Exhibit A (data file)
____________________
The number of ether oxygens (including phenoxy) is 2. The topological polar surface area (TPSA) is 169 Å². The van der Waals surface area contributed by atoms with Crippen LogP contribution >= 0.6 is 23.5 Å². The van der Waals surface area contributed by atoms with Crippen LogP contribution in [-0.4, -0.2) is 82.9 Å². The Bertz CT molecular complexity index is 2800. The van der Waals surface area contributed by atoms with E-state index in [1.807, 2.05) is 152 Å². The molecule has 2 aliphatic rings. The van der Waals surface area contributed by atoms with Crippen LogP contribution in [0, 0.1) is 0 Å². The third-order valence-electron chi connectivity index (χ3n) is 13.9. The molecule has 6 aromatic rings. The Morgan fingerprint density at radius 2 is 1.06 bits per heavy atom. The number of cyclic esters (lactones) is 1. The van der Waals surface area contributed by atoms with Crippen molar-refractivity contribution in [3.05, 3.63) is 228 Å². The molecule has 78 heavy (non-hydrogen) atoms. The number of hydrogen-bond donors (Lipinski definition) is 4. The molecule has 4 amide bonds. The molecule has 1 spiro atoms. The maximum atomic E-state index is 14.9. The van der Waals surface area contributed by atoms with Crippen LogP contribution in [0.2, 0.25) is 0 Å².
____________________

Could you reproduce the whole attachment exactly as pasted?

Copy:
The number of ether oxygens (including phenoxy) is 2. The topological polar surface area (TPSA) is 169 Å². The van der Waals surface area contributed by atoms with Crippen LogP contribution >= 0.6 is 23.5 Å². The van der Waals surface area contributed by atoms with Crippen LogP contribution in [-0.4, -0.2) is 82.9 Å². The Bertz CT molecular complexity index is 2800. The van der Waals surface area contributed by atoms with E-state index in [1.807, 2.05) is 152 Å². The molecule has 2 aliphatic rings. The van der Waals surface area contributed by atoms with Crippen LogP contribution in [0, 0.1) is 0 Å². The third-order valence-electron chi connectivity index (χ3n) is 13.9. The molecule has 6 aromatic rings. The Morgan fingerprint density at radius 2 is 1.06 bits per heavy atom. The number of cyclic esters (lactones) is 1. The van der Waals surface area contributed by atoms with Crippen molar-refractivity contribution in [3.05, 3.63) is 228 Å². The molecule has 78 heavy (non-hydrogen) atoms. The number of hydrogen-bond donors (Lipinski definition) is 4. The molecule has 4 amide bonds. The molecule has 1 spiro atoms. The maximum atomic E-state index is 14.9. The van der Waals surface area contributed by atoms with Crippen LogP contribution in [0.2, 0.25) is 0 Å².